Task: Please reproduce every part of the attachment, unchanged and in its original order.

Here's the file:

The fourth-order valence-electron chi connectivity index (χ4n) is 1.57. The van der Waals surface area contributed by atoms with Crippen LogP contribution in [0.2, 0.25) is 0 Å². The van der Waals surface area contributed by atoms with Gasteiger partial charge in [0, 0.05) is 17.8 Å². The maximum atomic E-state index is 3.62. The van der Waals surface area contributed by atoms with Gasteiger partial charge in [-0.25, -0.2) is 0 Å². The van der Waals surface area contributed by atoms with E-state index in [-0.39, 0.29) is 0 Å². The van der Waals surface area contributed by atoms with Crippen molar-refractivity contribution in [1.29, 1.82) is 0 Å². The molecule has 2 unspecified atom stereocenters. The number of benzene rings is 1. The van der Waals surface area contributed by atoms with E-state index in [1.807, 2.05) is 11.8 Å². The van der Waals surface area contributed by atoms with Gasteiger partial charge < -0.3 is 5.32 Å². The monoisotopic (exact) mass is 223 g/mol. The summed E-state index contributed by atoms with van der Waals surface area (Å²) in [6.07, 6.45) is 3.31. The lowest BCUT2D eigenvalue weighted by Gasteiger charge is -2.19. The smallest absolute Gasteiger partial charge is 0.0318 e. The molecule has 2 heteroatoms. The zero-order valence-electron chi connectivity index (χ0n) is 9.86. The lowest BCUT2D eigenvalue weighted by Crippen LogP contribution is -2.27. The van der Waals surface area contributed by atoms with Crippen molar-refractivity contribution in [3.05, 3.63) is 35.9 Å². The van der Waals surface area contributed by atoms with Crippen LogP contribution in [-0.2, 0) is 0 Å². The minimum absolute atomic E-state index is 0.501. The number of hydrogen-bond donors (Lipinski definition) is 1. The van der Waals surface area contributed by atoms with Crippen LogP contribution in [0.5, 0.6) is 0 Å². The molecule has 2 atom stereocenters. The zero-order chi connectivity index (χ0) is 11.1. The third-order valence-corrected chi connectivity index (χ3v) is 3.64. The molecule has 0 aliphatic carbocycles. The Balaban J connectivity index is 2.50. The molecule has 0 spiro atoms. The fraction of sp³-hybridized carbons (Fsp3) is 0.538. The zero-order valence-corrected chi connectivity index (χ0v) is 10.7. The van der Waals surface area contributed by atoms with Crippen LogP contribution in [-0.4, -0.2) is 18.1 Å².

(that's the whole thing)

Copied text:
The fourth-order valence-electron chi connectivity index (χ4n) is 1.57. The van der Waals surface area contributed by atoms with Crippen LogP contribution in [0.2, 0.25) is 0 Å². The van der Waals surface area contributed by atoms with Gasteiger partial charge in [0, 0.05) is 17.8 Å². The maximum atomic E-state index is 3.62. The van der Waals surface area contributed by atoms with Gasteiger partial charge in [-0.25, -0.2) is 0 Å². The van der Waals surface area contributed by atoms with E-state index in [-0.39, 0.29) is 0 Å². The van der Waals surface area contributed by atoms with Crippen molar-refractivity contribution in [1.29, 1.82) is 0 Å². The molecule has 2 unspecified atom stereocenters. The number of benzene rings is 1. The van der Waals surface area contributed by atoms with E-state index in [1.807, 2.05) is 11.8 Å². The van der Waals surface area contributed by atoms with Gasteiger partial charge < -0.3 is 5.32 Å². The monoisotopic (exact) mass is 223 g/mol. The summed E-state index contributed by atoms with van der Waals surface area (Å²) in [6.07, 6.45) is 3.31. The lowest BCUT2D eigenvalue weighted by Gasteiger charge is -2.19. The smallest absolute Gasteiger partial charge is 0.0318 e. The molecule has 2 heteroatoms. The zero-order valence-electron chi connectivity index (χ0n) is 9.86. The lowest BCUT2D eigenvalue weighted by Crippen LogP contribution is -2.27. The van der Waals surface area contributed by atoms with Crippen molar-refractivity contribution in [3.05, 3.63) is 35.9 Å². The van der Waals surface area contributed by atoms with Crippen LogP contribution in [-0.2, 0) is 0 Å². The minimum absolute atomic E-state index is 0.501. The number of hydrogen-bond donors (Lipinski definition) is 1. The van der Waals surface area contributed by atoms with Crippen LogP contribution in [0.5, 0.6) is 0 Å². The molecule has 2 atom stereocenters. The zero-order chi connectivity index (χ0) is 11.1. The third-order valence-corrected chi connectivity index (χ3v) is 3.64. The molecule has 0 aliphatic carbocycles. The Balaban J connectivity index is 2.50. The molecule has 0 spiro atoms. The fraction of sp³-hybridized carbons (Fsp3) is 0.538. The zero-order valence-corrected chi connectivity index (χ0v) is 10.7. The van der Waals surface area contributed by atoms with Crippen LogP contribution in [-0.4, -0.2) is 18.1 Å².